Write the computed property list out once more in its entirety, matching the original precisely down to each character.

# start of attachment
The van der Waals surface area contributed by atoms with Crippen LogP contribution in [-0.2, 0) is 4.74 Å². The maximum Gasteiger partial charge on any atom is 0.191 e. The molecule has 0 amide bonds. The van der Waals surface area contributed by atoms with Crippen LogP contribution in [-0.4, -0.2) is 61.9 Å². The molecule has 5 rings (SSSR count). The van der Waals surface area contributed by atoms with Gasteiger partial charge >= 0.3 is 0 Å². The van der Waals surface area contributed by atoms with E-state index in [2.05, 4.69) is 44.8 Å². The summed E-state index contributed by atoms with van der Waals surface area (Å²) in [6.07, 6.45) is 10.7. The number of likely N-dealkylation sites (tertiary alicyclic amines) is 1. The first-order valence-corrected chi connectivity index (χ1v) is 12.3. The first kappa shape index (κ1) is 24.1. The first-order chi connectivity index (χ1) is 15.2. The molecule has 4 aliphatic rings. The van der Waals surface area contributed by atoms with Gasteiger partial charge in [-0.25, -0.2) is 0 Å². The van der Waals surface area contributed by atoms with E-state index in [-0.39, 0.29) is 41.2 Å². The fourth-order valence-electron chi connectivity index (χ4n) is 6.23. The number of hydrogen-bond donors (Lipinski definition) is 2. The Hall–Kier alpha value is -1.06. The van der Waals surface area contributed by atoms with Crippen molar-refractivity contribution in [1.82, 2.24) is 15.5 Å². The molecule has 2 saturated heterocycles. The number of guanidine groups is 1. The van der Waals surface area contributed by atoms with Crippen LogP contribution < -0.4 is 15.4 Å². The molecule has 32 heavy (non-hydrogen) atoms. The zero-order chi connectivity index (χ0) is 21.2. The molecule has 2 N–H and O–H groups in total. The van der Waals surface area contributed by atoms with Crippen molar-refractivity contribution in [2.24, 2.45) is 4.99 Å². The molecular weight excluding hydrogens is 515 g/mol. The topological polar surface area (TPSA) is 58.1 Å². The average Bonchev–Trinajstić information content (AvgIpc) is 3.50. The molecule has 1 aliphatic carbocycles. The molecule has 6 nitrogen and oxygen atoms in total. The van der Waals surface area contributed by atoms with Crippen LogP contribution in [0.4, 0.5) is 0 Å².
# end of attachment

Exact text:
The van der Waals surface area contributed by atoms with Crippen LogP contribution in [-0.2, 0) is 4.74 Å². The maximum Gasteiger partial charge on any atom is 0.191 e. The molecule has 0 amide bonds. The van der Waals surface area contributed by atoms with Crippen LogP contribution in [-0.4, -0.2) is 61.9 Å². The molecule has 5 rings (SSSR count). The van der Waals surface area contributed by atoms with Gasteiger partial charge >= 0.3 is 0 Å². The van der Waals surface area contributed by atoms with E-state index in [2.05, 4.69) is 44.8 Å². The summed E-state index contributed by atoms with van der Waals surface area (Å²) in [6.07, 6.45) is 10.7. The number of likely N-dealkylation sites (tertiary alicyclic amines) is 1. The first-order valence-corrected chi connectivity index (χ1v) is 12.3. The first kappa shape index (κ1) is 24.1. The first-order chi connectivity index (χ1) is 15.2. The molecule has 4 aliphatic rings. The van der Waals surface area contributed by atoms with Gasteiger partial charge in [-0.25, -0.2) is 0 Å². The van der Waals surface area contributed by atoms with E-state index in [-0.39, 0.29) is 41.2 Å². The fourth-order valence-electron chi connectivity index (χ4n) is 6.23. The number of hydrogen-bond donors (Lipinski definition) is 2. The Hall–Kier alpha value is -1.06. The van der Waals surface area contributed by atoms with Crippen molar-refractivity contribution in [1.82, 2.24) is 15.5 Å². The molecule has 2 saturated heterocycles. The number of guanidine groups is 1. The van der Waals surface area contributed by atoms with Crippen LogP contribution < -0.4 is 15.4 Å². The molecule has 32 heavy (non-hydrogen) atoms. The zero-order chi connectivity index (χ0) is 21.2. The molecule has 2 N–H and O–H groups in total. The van der Waals surface area contributed by atoms with Crippen molar-refractivity contribution in [2.24, 2.45) is 4.99 Å². The molecular weight excluding hydrogens is 515 g/mol. The topological polar surface area (TPSA) is 58.1 Å². The average Bonchev–Trinajstić information content (AvgIpc) is 3.50. The molecule has 1 aliphatic carbocycles. The molecule has 6 nitrogen and oxygen atoms in total. The van der Waals surface area contributed by atoms with Crippen LogP contribution in [0.4, 0.5) is 0 Å².